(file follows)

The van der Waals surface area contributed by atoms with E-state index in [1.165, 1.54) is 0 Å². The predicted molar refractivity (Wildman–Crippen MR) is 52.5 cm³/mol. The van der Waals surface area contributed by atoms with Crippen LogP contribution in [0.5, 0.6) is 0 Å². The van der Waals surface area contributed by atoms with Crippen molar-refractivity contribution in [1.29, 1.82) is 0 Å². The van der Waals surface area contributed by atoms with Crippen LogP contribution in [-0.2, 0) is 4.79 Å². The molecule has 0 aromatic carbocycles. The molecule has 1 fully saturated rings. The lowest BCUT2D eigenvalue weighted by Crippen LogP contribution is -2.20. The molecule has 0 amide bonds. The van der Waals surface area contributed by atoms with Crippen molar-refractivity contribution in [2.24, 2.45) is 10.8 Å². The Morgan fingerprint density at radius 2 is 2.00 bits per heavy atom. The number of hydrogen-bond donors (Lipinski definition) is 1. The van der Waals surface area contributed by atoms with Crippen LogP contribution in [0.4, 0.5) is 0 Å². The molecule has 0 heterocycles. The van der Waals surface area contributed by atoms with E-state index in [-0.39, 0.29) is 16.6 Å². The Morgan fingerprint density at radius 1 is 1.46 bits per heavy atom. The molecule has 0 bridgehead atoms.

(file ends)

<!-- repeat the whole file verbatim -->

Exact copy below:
The van der Waals surface area contributed by atoms with E-state index in [1.165, 1.54) is 0 Å². The predicted molar refractivity (Wildman–Crippen MR) is 52.5 cm³/mol. The van der Waals surface area contributed by atoms with Crippen LogP contribution in [0.5, 0.6) is 0 Å². The van der Waals surface area contributed by atoms with Crippen molar-refractivity contribution in [1.29, 1.82) is 0 Å². The van der Waals surface area contributed by atoms with Crippen LogP contribution in [-0.2, 0) is 4.79 Å². The molecule has 0 aromatic carbocycles. The molecule has 1 fully saturated rings. The lowest BCUT2D eigenvalue weighted by Crippen LogP contribution is -2.20. The molecule has 0 amide bonds. The van der Waals surface area contributed by atoms with Crippen molar-refractivity contribution in [2.24, 2.45) is 10.8 Å². The Morgan fingerprint density at radius 2 is 2.00 bits per heavy atom. The number of hydrogen-bond donors (Lipinski definition) is 1. The van der Waals surface area contributed by atoms with Crippen LogP contribution in [0.4, 0.5) is 0 Å². The molecule has 0 heterocycles. The van der Waals surface area contributed by atoms with E-state index in [-0.39, 0.29) is 16.6 Å². The Morgan fingerprint density at radius 1 is 1.46 bits per heavy atom. The molecule has 0 bridgehead atoms.